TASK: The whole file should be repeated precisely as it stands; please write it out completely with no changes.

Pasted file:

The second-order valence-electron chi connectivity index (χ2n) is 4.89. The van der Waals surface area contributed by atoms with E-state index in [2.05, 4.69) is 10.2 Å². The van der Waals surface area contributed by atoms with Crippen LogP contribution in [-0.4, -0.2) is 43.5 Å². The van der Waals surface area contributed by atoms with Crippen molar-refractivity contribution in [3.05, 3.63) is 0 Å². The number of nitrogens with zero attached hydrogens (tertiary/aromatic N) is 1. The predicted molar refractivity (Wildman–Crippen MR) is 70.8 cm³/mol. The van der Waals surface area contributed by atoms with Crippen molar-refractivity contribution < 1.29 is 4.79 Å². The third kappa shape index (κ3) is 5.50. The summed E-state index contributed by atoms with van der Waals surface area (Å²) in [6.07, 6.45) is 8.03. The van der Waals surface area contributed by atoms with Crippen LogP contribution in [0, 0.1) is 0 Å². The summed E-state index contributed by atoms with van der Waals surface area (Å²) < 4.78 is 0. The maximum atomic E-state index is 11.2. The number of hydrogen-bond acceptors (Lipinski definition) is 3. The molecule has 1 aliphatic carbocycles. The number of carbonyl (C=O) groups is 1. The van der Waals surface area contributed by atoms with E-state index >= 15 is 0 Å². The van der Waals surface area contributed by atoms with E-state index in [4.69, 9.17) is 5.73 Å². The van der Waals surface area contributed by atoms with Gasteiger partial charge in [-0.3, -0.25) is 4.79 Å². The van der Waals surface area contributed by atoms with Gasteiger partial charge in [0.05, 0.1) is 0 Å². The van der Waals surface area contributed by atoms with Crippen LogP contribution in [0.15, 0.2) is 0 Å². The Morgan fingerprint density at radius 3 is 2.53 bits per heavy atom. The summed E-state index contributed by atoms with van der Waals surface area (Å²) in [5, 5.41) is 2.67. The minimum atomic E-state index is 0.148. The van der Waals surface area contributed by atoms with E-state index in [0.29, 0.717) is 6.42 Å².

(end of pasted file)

The second-order valence-electron chi connectivity index (χ2n) is 4.89. The van der Waals surface area contributed by atoms with E-state index in [2.05, 4.69) is 10.2 Å². The van der Waals surface area contributed by atoms with Crippen LogP contribution in [-0.4, -0.2) is 43.5 Å². The van der Waals surface area contributed by atoms with Crippen molar-refractivity contribution in [3.05, 3.63) is 0 Å². The number of nitrogens with zero attached hydrogens (tertiary/aromatic N) is 1. The predicted molar refractivity (Wildman–Crippen MR) is 70.8 cm³/mol. The van der Waals surface area contributed by atoms with Crippen molar-refractivity contribution < 1.29 is 4.79 Å². The third kappa shape index (κ3) is 5.50. The summed E-state index contributed by atoms with van der Waals surface area (Å²) in [6.07, 6.45) is 8.03. The van der Waals surface area contributed by atoms with Crippen LogP contribution in [0, 0.1) is 0 Å². The summed E-state index contributed by atoms with van der Waals surface area (Å²) < 4.78 is 0. The maximum atomic E-state index is 11.2. The number of hydrogen-bond acceptors (Lipinski definition) is 3. The molecule has 1 aliphatic carbocycles. The number of carbonyl (C=O) groups is 1. The van der Waals surface area contributed by atoms with E-state index >= 15 is 0 Å². The van der Waals surface area contributed by atoms with E-state index in [4.69, 9.17) is 5.73 Å². The van der Waals surface area contributed by atoms with Gasteiger partial charge in [-0.3, -0.25) is 4.79 Å². The van der Waals surface area contributed by atoms with Gasteiger partial charge in [0.05, 0.1) is 0 Å². The van der Waals surface area contributed by atoms with Crippen LogP contribution in [0.15, 0.2) is 0 Å². The Morgan fingerprint density at radius 3 is 2.53 bits per heavy atom. The summed E-state index contributed by atoms with van der Waals surface area (Å²) in [5, 5.41) is 2.67. The minimum atomic E-state index is 0.148. The van der Waals surface area contributed by atoms with E-state index in [0.29, 0.717) is 6.42 Å².